Thursday, April 14, 2016

Blue Water Navy Veteran Rally in Washington, DC on May 18th

The Blue Water Navy Vietnam Veterans Association, a Littleton, CO based veteran advocacy 501c3 organization, is sponsoring a Rally in Washington, DC on May 18th in support of legislation that will return benefits of Health Care and Compensation to veterans who served offshore during the Vietnam War. Members and even non-members are being invited to attend this event.
Although granted to them by the Agent Orange Act of 1991, the Department of Veterans Affairs removed this group from receiving their benefits for disabilities related to exposure to the herbicide Agent Orange. The herbicide defoliant contains dioxin, which has caused a number of cancers and other disabling conditions.
In 2002, the VA literally redefined a “Vietnam veteran” to mean only those who serviced with boots-on-ground. Those who served in combat positions offshore and within the bays and harbors are no longer eligible for the presumption of exposure to Agent Orange. The VA continues to provide those benefits to veterans who had boots-on-ground. But the VA claims all herbicide, whether water-borne in the streams and rivers or air-borne from spray drift and the blowing dust and debris known to travel in the atmosphere for thousands of miles, did not go further than a line they drew along the coastline of Vietnam. Since this belief defies common sense and the laws of nature, there is legislation in both the House of Representatives (HR-969) and in the Senate (S-681) to declare this regulation unreasonable. Passing this legislation would return presumption of exposure to those who served offshore or in bays and Harbors if they suffer from the identical diseases that plague the veterans with who served with boot-on-ground.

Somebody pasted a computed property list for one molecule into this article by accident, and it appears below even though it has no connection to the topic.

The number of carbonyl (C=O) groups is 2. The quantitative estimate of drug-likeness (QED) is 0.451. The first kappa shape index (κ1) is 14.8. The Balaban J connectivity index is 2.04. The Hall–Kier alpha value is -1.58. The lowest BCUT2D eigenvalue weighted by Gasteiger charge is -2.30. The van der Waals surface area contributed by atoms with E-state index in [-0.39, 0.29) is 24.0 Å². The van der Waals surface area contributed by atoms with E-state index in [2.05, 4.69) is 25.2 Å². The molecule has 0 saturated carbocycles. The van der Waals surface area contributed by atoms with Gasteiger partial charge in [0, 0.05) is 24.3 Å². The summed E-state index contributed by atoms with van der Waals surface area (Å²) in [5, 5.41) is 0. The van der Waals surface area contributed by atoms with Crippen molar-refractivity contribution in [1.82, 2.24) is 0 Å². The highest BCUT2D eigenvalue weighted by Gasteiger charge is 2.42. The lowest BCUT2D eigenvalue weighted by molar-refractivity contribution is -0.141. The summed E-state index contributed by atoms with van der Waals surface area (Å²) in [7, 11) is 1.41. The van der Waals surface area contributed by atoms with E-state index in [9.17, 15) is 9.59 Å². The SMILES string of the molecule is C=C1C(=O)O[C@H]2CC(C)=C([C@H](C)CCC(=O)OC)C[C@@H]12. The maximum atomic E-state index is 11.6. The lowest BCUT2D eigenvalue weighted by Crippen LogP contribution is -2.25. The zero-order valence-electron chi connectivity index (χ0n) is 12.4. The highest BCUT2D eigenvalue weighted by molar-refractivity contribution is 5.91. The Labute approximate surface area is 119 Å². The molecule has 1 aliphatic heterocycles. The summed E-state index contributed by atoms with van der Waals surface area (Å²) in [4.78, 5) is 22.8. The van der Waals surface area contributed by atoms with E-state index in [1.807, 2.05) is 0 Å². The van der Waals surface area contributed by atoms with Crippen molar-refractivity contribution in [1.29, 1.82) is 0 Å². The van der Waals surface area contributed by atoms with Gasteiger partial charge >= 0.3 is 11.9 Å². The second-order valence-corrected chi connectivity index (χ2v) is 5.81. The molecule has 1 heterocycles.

“A government agency must have regulation regarding its activities,” says John Rossie, Executive Director of the Blue Water Navy Association, “but we all expect those regulations to maintain some semblance of rationality. Declaring no exposure to the sick and disabled men who never touched the ground because a line was drawn on a map doesn’t fit that category. We have attempted to work with the VA to get this regulation changed. The Court of Appeals for Veterans Claims has ruled these regulations as “arbitrary and capricious.” But the leadership of the VA is sticking to their guns on this issue. Directing them by legislation is the only way we can get this changed.”
The contact for this event is John Rossie who receives his email at

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